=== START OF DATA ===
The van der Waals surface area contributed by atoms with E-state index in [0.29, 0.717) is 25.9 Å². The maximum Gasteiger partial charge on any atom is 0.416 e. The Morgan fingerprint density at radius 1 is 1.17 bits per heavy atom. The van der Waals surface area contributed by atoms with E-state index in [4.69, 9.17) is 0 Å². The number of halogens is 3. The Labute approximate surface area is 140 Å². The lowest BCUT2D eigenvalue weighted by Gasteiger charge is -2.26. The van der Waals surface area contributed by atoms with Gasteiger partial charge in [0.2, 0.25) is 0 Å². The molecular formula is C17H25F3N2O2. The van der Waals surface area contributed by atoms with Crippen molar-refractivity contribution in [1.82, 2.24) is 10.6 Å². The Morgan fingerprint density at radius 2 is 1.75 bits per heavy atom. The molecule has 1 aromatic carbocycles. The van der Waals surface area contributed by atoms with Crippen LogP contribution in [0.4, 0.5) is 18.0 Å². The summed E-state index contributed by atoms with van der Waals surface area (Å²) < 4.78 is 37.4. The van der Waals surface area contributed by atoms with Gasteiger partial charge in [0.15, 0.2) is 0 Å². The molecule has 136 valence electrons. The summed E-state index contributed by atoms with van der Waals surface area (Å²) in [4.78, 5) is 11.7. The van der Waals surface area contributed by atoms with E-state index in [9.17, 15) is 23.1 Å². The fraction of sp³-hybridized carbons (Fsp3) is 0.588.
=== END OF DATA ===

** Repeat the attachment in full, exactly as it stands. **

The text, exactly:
The van der Waals surface area contributed by atoms with E-state index in [0.29, 0.717) is 25.9 Å². The maximum Gasteiger partial charge on any atom is 0.416 e. The Morgan fingerprint density at radius 1 is 1.17 bits per heavy atom. The van der Waals surface area contributed by atoms with E-state index in [4.69, 9.17) is 0 Å². The number of halogens is 3. The Labute approximate surface area is 140 Å². The lowest BCUT2D eigenvalue weighted by Gasteiger charge is -2.26. The van der Waals surface area contributed by atoms with Gasteiger partial charge in [0.2, 0.25) is 0 Å². The molecular formula is C17H25F3N2O2. The van der Waals surface area contributed by atoms with Crippen molar-refractivity contribution in [1.82, 2.24) is 10.6 Å². The Morgan fingerprint density at radius 2 is 1.75 bits per heavy atom. The molecule has 1 aromatic carbocycles. The van der Waals surface area contributed by atoms with Crippen LogP contribution in [0.4, 0.5) is 18.0 Å². The summed E-state index contributed by atoms with van der Waals surface area (Å²) < 4.78 is 37.4. The van der Waals surface area contributed by atoms with Gasteiger partial charge in [0.15, 0.2) is 0 Å². The molecule has 136 valence electrons. The summed E-state index contributed by atoms with van der Waals surface area (Å²) in [4.78, 5) is 11.7. The van der Waals surface area contributed by atoms with E-state index in [9.17, 15) is 23.1 Å². The fraction of sp³-hybridized carbons (Fsp3) is 0.588.